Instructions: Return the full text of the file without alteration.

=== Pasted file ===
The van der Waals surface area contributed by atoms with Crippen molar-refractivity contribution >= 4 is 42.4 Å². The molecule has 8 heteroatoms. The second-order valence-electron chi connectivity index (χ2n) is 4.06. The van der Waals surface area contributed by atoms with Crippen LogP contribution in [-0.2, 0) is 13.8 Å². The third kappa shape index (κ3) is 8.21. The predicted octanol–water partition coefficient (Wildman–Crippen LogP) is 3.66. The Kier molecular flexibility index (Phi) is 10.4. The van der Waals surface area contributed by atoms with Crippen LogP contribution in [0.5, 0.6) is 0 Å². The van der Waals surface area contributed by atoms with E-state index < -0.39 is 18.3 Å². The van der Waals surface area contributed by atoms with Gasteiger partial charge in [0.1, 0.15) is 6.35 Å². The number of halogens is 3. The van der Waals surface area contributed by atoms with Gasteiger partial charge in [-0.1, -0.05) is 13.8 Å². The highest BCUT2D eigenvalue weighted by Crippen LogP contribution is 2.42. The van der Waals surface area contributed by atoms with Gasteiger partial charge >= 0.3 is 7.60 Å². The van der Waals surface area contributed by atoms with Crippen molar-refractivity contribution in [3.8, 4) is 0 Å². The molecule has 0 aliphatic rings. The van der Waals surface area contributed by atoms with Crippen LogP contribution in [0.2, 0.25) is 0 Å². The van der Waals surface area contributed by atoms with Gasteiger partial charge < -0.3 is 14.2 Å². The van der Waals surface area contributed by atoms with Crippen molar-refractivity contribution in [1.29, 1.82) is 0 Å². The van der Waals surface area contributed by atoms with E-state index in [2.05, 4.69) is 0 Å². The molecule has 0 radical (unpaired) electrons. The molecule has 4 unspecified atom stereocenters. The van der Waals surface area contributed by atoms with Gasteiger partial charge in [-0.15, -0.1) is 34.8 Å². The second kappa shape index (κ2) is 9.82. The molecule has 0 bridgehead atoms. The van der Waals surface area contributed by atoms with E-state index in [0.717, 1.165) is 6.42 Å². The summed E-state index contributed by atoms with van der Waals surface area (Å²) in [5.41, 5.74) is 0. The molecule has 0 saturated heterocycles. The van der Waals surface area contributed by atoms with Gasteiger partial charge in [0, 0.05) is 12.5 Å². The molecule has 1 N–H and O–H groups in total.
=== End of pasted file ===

The van der Waals surface area contributed by atoms with Crippen molar-refractivity contribution >= 4 is 42.4 Å². The molecule has 8 heteroatoms. The second-order valence-electron chi connectivity index (χ2n) is 4.06. The van der Waals surface area contributed by atoms with Crippen LogP contribution in [-0.2, 0) is 13.8 Å². The third kappa shape index (κ3) is 8.21. The predicted octanol–water partition coefficient (Wildman–Crippen LogP) is 3.66. The Kier molecular flexibility index (Phi) is 10.4. The van der Waals surface area contributed by atoms with Crippen LogP contribution in [0.5, 0.6) is 0 Å². The van der Waals surface area contributed by atoms with E-state index < -0.39 is 18.3 Å². The van der Waals surface area contributed by atoms with Gasteiger partial charge in [0.1, 0.15) is 6.35 Å². The number of halogens is 3. The van der Waals surface area contributed by atoms with Gasteiger partial charge in [-0.1, -0.05) is 13.8 Å². The highest BCUT2D eigenvalue weighted by Crippen LogP contribution is 2.42. The van der Waals surface area contributed by atoms with Gasteiger partial charge >= 0.3 is 7.60 Å². The van der Waals surface area contributed by atoms with Crippen molar-refractivity contribution in [3.8, 4) is 0 Å². The molecule has 0 aliphatic rings. The van der Waals surface area contributed by atoms with Crippen LogP contribution in [0.2, 0.25) is 0 Å². The van der Waals surface area contributed by atoms with Gasteiger partial charge < -0.3 is 14.2 Å². The van der Waals surface area contributed by atoms with Crippen molar-refractivity contribution in [1.29, 1.82) is 0 Å². The van der Waals surface area contributed by atoms with E-state index in [2.05, 4.69) is 0 Å². The molecule has 0 radical (unpaired) electrons. The molecule has 4 unspecified atom stereocenters. The van der Waals surface area contributed by atoms with Gasteiger partial charge in [-0.15, -0.1) is 34.8 Å². The second kappa shape index (κ2) is 9.82. The molecule has 0 bridgehead atoms. The van der Waals surface area contributed by atoms with E-state index in [0.717, 1.165) is 6.42 Å². The summed E-state index contributed by atoms with van der Waals surface area (Å²) in [5.41, 5.74) is 0. The molecule has 0 saturated heterocycles. The van der Waals surface area contributed by atoms with Gasteiger partial charge in [0, 0.05) is 12.5 Å². The molecule has 1 N–H and O–H groups in total.